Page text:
TowerGroup's Craig Focardi on Bank of America Acquisition of Countrywide

Needham, MA - 14 January 2008

News broke late last week that Bank of America Corp. (BofA) has agreed to acquire mortgage company Countrywide Financial Corp. in a $4 billion, all-stock deal. While BofA may be rewarded with long term benefits from this acquisition, this purchase makes a bold bet that an economic recession is avoided in the next 18 months, a real estate rebound occurs and further significant demons within Countrywide’s mortgage business do not surface. BofA might get better odds at a Las Vegas roulette table.

Craig Focardi, research area director for the TowerGroup Consumer Lending, Retail Banking, and Delivery Channels practices, has assembled the TowerGroup research team’s initial thoughts on the implications of this acquisition for the financial services industry:

The Good
• This merger would create by far the largest mortgage lender and servicer in the United States – with approximately 12.8 million customers and 23 percent market share
• BofA would gain the opportunity to cross-sell bank products to an estimated 9 million Countrywide mortgage customers
• BofA would gain Countrywide’s retail bank (thrift deposit) customers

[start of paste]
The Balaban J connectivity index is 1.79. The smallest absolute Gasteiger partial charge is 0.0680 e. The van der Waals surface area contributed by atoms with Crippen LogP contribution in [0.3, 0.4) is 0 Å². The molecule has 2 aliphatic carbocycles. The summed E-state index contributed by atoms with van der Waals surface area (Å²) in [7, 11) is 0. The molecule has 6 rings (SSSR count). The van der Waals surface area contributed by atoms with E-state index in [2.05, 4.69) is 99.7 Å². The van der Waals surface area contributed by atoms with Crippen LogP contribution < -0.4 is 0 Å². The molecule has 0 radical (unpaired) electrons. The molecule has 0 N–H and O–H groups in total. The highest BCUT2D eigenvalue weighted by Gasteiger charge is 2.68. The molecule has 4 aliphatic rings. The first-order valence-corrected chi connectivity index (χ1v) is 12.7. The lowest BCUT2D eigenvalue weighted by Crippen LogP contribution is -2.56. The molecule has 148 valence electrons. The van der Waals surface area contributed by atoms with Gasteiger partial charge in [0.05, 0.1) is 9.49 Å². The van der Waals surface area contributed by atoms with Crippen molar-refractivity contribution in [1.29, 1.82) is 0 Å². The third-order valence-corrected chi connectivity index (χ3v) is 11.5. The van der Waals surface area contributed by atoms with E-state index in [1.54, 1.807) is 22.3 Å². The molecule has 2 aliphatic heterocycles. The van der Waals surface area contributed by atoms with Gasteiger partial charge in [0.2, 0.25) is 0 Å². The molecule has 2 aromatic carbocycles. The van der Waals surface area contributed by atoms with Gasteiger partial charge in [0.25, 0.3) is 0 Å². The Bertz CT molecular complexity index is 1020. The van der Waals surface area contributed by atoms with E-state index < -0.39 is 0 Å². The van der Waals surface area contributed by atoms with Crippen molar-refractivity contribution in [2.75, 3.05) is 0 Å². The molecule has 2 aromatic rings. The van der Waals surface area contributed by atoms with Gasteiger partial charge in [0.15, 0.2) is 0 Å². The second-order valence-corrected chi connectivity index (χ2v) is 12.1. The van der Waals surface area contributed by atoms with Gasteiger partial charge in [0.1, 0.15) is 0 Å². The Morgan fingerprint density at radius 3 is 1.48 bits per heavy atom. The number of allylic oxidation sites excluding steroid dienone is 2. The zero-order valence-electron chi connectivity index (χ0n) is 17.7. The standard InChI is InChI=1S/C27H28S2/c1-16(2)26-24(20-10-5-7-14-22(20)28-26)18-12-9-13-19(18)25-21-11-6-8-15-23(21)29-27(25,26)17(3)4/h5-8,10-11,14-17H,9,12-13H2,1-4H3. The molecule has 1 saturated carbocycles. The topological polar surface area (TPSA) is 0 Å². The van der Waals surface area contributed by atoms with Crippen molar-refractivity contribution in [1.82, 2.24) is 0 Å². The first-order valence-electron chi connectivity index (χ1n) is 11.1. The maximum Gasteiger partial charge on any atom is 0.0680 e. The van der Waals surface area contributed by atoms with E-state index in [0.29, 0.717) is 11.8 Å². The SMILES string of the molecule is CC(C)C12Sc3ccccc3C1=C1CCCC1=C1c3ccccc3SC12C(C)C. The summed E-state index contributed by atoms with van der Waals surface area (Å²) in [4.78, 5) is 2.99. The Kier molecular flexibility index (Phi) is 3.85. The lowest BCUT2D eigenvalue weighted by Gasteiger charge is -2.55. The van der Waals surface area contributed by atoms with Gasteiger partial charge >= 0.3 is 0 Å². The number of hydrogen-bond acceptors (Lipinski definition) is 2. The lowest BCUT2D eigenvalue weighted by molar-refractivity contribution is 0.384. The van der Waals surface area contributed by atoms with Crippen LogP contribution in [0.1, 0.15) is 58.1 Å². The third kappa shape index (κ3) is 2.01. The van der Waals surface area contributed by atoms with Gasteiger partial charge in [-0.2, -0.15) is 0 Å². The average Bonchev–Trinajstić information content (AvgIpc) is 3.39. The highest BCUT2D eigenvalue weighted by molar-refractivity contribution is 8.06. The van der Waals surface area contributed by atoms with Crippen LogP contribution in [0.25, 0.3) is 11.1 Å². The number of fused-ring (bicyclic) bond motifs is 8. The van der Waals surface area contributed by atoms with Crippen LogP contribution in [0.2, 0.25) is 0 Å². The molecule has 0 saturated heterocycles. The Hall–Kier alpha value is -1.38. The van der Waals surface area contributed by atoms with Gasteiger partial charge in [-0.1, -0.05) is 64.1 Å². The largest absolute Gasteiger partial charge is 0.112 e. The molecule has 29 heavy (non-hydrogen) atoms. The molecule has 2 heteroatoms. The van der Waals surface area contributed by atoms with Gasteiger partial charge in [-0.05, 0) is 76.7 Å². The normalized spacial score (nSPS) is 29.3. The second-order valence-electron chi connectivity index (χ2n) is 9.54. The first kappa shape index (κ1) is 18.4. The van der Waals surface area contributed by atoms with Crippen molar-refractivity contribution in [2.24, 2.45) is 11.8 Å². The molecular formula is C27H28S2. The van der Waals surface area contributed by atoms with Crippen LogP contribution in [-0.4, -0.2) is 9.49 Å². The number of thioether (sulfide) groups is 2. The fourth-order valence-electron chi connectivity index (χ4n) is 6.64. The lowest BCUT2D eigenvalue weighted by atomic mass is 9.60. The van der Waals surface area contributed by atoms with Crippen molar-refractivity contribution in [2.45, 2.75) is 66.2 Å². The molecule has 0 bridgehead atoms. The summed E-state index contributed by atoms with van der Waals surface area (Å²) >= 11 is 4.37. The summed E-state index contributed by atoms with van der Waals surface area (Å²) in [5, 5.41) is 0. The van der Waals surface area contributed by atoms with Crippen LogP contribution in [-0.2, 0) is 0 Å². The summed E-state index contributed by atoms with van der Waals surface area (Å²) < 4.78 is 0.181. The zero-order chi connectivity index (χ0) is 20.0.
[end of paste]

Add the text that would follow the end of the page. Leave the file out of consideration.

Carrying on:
• BofA would acquire leading – while proprietary – loan origination and loan servicing platforms

The Bad
• Managing through a potential culture clash between Countrywide’s aggressive mortgage operations and Bank of America’s professional retail banking environment may be a significant challenge
• With the prospect of this merger, BofA will test regulators anxiety levels associated with the 10 percent deposit rule by exploiting a little known, never used loophole
• BofA’s balance sheet status and capitalization requirement will come under further scrutiny, which started when it acquired LaSalle bank
• Identification and elimination of redundant lending and banking systems is complex, and will be a multi-year process

The Ugly
With a recession looming, capital markets becoming more nervous, an overspent consumer, rising energy rates and a collapsing real estate market, this acquisition is a very bold move by the BofA board. In fact, the timing of this acquisition seems on the surface little more than a bailout strategy to protect its earlier $2 billion investment in Countrywide.

Foreign bank merger activity in the U.S. has been ominously silent to date, even though the weak dollar and the strong capital position of many foreign banks gives them the ability to acquire large U.S. banks. Acquisitions of U.S. banks have historically been smaller in scale, focusing on regional banks. Merger discussions between Chase and Washington Mutual may indicate both a preemptive strike by U.S. banks against foreign acquisition – but may also reflect concern by foreign banks about the weakening housing market, ongoing increases in loan defaults and weak near-term growth prospects for banks.

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